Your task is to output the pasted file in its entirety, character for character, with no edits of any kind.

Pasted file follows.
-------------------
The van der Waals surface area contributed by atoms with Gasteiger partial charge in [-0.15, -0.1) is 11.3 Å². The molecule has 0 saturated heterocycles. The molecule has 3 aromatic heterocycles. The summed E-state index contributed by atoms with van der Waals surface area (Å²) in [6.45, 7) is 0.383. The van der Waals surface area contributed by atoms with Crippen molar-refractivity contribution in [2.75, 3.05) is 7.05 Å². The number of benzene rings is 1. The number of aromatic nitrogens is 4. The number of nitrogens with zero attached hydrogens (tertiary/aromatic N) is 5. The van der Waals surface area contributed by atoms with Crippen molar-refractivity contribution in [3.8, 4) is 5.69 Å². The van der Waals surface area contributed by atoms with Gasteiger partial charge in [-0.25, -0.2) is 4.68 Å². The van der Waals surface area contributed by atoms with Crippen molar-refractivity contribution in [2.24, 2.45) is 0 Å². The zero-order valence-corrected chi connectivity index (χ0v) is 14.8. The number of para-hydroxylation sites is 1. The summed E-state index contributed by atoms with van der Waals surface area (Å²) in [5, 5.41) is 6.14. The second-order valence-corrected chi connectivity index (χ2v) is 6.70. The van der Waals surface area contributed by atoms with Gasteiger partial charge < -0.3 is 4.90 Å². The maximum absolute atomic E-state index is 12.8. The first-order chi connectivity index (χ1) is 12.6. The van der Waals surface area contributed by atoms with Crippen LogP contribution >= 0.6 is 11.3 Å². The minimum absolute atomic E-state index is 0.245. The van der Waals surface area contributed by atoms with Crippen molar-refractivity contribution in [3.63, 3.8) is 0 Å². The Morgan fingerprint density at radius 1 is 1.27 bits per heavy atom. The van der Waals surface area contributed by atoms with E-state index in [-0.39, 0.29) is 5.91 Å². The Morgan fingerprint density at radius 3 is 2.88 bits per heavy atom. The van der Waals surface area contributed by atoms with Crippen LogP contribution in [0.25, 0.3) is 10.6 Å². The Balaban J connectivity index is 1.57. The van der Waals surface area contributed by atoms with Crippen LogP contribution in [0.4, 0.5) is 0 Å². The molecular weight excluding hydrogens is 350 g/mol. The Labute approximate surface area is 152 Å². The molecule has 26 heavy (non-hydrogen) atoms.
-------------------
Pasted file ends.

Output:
The van der Waals surface area contributed by atoms with Gasteiger partial charge in [-0.15, -0.1) is 11.3 Å². The molecule has 0 saturated heterocycles. The molecule has 3 aromatic heterocycles. The summed E-state index contributed by atoms with van der Waals surface area (Å²) in [6.45, 7) is 0.383. The van der Waals surface area contributed by atoms with Crippen molar-refractivity contribution in [2.75, 3.05) is 7.05 Å². The number of benzene rings is 1. The number of aromatic nitrogens is 4. The number of nitrogens with zero attached hydrogens (tertiary/aromatic N) is 5. The van der Waals surface area contributed by atoms with Crippen molar-refractivity contribution in [3.8, 4) is 5.69 Å². The van der Waals surface area contributed by atoms with Gasteiger partial charge in [-0.25, -0.2) is 4.68 Å². The van der Waals surface area contributed by atoms with Crippen molar-refractivity contribution in [2.24, 2.45) is 0 Å². The zero-order valence-corrected chi connectivity index (χ0v) is 14.8. The number of para-hydroxylation sites is 1. The summed E-state index contributed by atoms with van der Waals surface area (Å²) in [5, 5.41) is 6.14. The second-order valence-corrected chi connectivity index (χ2v) is 6.70. The van der Waals surface area contributed by atoms with Gasteiger partial charge < -0.3 is 4.90 Å². The maximum absolute atomic E-state index is 12.8. The first-order chi connectivity index (χ1) is 12.6. The van der Waals surface area contributed by atoms with Crippen LogP contribution >= 0.6 is 11.3 Å². The minimum absolute atomic E-state index is 0.245. The van der Waals surface area contributed by atoms with Crippen molar-refractivity contribution in [3.63, 3.8) is 0 Å². The Morgan fingerprint density at radius 1 is 1.27 bits per heavy atom. The van der Waals surface area contributed by atoms with E-state index in [-0.39, 0.29) is 5.91 Å². The Morgan fingerprint density at radius 3 is 2.88 bits per heavy atom. The van der Waals surface area contributed by atoms with Crippen LogP contribution in [0.25, 0.3) is 10.6 Å². The Balaban J connectivity index is 1.57. The van der Waals surface area contributed by atoms with Crippen LogP contribution in [0.4, 0.5) is 0 Å². The molecular weight excluding hydrogens is 350 g/mol. The Labute approximate surface area is 152 Å². The molecule has 26 heavy (non-hydrogen) atoms.